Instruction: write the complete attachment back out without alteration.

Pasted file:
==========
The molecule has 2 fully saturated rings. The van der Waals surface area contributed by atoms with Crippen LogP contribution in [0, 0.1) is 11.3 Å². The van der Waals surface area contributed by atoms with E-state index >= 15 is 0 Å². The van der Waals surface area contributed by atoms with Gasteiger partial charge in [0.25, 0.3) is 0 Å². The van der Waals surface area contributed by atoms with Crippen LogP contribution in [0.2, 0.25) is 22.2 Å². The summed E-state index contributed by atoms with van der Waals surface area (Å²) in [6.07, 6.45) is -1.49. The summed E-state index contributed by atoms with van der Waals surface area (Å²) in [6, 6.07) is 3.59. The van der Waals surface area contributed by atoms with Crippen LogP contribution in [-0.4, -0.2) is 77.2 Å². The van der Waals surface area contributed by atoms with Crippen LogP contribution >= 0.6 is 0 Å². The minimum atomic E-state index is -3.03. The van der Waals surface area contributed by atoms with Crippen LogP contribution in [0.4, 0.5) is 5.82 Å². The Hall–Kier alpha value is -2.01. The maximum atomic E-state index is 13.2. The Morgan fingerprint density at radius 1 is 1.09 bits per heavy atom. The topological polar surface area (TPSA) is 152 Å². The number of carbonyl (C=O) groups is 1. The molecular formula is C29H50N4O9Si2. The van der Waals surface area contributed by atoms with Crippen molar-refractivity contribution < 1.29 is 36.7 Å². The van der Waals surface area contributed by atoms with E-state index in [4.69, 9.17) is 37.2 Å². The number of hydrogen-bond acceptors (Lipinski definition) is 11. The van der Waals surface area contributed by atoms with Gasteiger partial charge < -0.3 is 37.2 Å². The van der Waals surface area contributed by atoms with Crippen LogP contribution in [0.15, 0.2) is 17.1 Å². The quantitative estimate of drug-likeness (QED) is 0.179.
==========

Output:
The molecule has 2 fully saturated rings. The van der Waals surface area contributed by atoms with Crippen LogP contribution in [0, 0.1) is 11.3 Å². The van der Waals surface area contributed by atoms with E-state index >= 15 is 0 Å². The van der Waals surface area contributed by atoms with Gasteiger partial charge in [0.25, 0.3) is 0 Å². The van der Waals surface area contributed by atoms with Crippen LogP contribution in [0.2, 0.25) is 22.2 Å². The summed E-state index contributed by atoms with van der Waals surface area (Å²) in [6.07, 6.45) is -1.49. The summed E-state index contributed by atoms with van der Waals surface area (Å²) in [6, 6.07) is 3.59. The van der Waals surface area contributed by atoms with Crippen LogP contribution in [-0.4, -0.2) is 77.2 Å². The van der Waals surface area contributed by atoms with Crippen LogP contribution >= 0.6 is 0 Å². The minimum atomic E-state index is -3.03. The van der Waals surface area contributed by atoms with Crippen LogP contribution in [0.4, 0.5) is 5.82 Å². The Hall–Kier alpha value is -2.01. The maximum atomic E-state index is 13.2. The Morgan fingerprint density at radius 1 is 1.09 bits per heavy atom. The topological polar surface area (TPSA) is 152 Å². The number of carbonyl (C=O) groups is 1. The molecular formula is C29H50N4O9Si2. The van der Waals surface area contributed by atoms with Crippen molar-refractivity contribution < 1.29 is 36.7 Å². The van der Waals surface area contributed by atoms with E-state index in [4.69, 9.17) is 37.2 Å². The number of hydrogen-bond acceptors (Lipinski definition) is 11. The van der Waals surface area contributed by atoms with Gasteiger partial charge < -0.3 is 37.2 Å². The van der Waals surface area contributed by atoms with Crippen LogP contribution in [0.15, 0.2) is 17.1 Å². The quantitative estimate of drug-likeness (QED) is 0.179.